Arsene Wenger decides talent.
That’s part and parcel of his job and while there have been times he struck gold with some, there have been others where he was better off shooting his foot with a rifle. In simpler terms, for every Santi Cazorla, there’s a Gervinho and for every Laurent Koscielny, there’s a Seb Squillaci.
In terms of the “market rate”, it’s fair to say that Arsenal made an absolute bargain with the acquisition of Cazorla and he was a revelation since joining the club. For players coming from different footballing cultures, Podolski and Giroud did pretty well in their debut campaigns but more will be expected of them next season.
Despite playing second fiddle to Jens Lehmann when he arrived at the club, Manuel Almunia worked hard to displace the German before allowing complacency to creep into his game when he realized that Lukasz Fabianski offered no threat. As the years went by, Almunia’s form waned and he became a liability to the team but he preferred to sit on the bench and collect his salary till his contract expired. The same can be said above Arshavin and Squillaci last season.
Players like Nicklas Bendtner, Carlos Vela (before he was sold), Denilson (before his contract was rescinded) and more recently, Andre Santos and Marouane Chamakh earn big greens from the Gunners, but they plied their trades at different club and a part of me strongly believes that Arsenal pays a considerable chunk of their wages throughout the duration of their loan spells.
This trend has to stop and I strongly believe that Gazidis will put his money where his mouth is on this issue.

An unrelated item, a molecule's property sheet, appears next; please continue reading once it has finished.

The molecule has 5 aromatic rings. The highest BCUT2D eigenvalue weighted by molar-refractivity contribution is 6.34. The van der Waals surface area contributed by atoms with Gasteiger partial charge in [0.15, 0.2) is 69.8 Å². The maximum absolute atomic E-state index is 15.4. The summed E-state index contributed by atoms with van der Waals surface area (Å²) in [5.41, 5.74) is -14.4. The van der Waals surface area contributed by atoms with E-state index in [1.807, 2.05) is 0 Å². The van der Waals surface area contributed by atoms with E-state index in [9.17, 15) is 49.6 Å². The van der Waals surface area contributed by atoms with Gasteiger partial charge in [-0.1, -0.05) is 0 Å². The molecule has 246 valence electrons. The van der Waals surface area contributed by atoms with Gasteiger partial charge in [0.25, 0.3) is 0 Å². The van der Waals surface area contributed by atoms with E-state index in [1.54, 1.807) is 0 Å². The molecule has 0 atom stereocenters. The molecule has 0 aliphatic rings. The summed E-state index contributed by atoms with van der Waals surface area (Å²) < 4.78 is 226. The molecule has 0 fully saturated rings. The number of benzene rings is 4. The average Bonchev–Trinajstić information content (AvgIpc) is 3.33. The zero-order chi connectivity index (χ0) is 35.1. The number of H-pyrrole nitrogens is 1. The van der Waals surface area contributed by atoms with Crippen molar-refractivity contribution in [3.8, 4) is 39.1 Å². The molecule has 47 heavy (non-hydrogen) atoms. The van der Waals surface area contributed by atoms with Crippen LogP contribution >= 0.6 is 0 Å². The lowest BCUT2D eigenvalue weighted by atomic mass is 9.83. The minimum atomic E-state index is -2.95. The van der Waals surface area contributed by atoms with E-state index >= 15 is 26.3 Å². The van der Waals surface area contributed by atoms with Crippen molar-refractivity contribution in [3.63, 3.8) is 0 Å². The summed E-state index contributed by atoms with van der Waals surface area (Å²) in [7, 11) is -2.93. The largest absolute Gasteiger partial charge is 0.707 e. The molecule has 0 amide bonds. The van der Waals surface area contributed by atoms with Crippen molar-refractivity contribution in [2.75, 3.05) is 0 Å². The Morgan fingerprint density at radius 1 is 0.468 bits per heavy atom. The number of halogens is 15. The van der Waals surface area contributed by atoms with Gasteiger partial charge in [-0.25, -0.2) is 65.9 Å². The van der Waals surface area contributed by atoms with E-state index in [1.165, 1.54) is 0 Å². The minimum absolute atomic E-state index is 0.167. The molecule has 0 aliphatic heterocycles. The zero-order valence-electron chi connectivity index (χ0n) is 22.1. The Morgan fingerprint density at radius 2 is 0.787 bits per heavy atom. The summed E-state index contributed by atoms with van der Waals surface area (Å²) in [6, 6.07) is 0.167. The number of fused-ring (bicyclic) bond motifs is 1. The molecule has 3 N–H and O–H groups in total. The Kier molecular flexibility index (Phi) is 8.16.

If there’s any season Arsenal has to challenge for the Premier League title, it has to be this campaign with the three teams above them going through transitional phases while the Gunners’ stability remained intact. Gazidis has preached about how much money the club has in its coffers and chunk of it has to be directly invested in the club if we want to see progress.
The media Vultures have done their bit to create a host of articles linking the Gunners with some players that would add some value to the squad and I sincerely hope that Wenger would have the balls to make those bold moves in the transfer market.
With Fabianski’s future on the balance, his mind is probably made up with plans of getting regular playing time elsewhere, so the Gunners have to find a goalie that would give Wojciech Szczesny a run for his money because thoughts of Vito Mannone in goal are no different from thoughts of seeing Freddy Krueger in your dreams.
With an experienced head like Julio Cesar linked with the club, I’ll be glad if the Gunners make a punt for the shot stopper, as he would be there to provide some guidance to Szczesny that is touted as Arsenal’s custodian between the sticks for years to come.
In defense, the Gunners need to hold on to the French duo of Bacary Sagna and Laurent Koscielny, as well as bringing in a commanding center back like Swansea’s Ashley Williams. Having four quality center backs will definitely give the boss some selection headaches but that competition will bring out the best in all four center backs, as the duel between Nacho Monreal and Kieran Gibbs has proven.
The Gunners are blessed with a vast array of midfielders but it’s high time Arsene Wenger opts for some muscle, tenacity and doggedness in the middle of the park, as age is slowly creeping in on Mikel Arteta. The Spaniard did a stellar job in his debut campaign as a holding midfielder but the Gunners need a rugged defensive midfielder that would be the water-carrier of the team.
In attack, I can look no further than Gonzalo Higuain. The Argentine goal-getter has been stunningly consistent smashing in 107 goals in 187 league games for Real Madrid. According to stats king, Orbinho, Higuain had a chance conversion rate of 43 percent in the 2011/12 campaign and 32 percent in the 2012/13 campaign. The average Premier League striker amasses only 16 percent.
With Giroud and co. missing some shocking chances last season, I’ll invest some smart money on the Argentine poacher that has announced that he intends to leave Madrid after playing second fiddle to Karim Benzema all season long.
The summer is young.
Take a bow for Ivan Gazidis that has shared his thoughts and opinions, while we all hope for the future.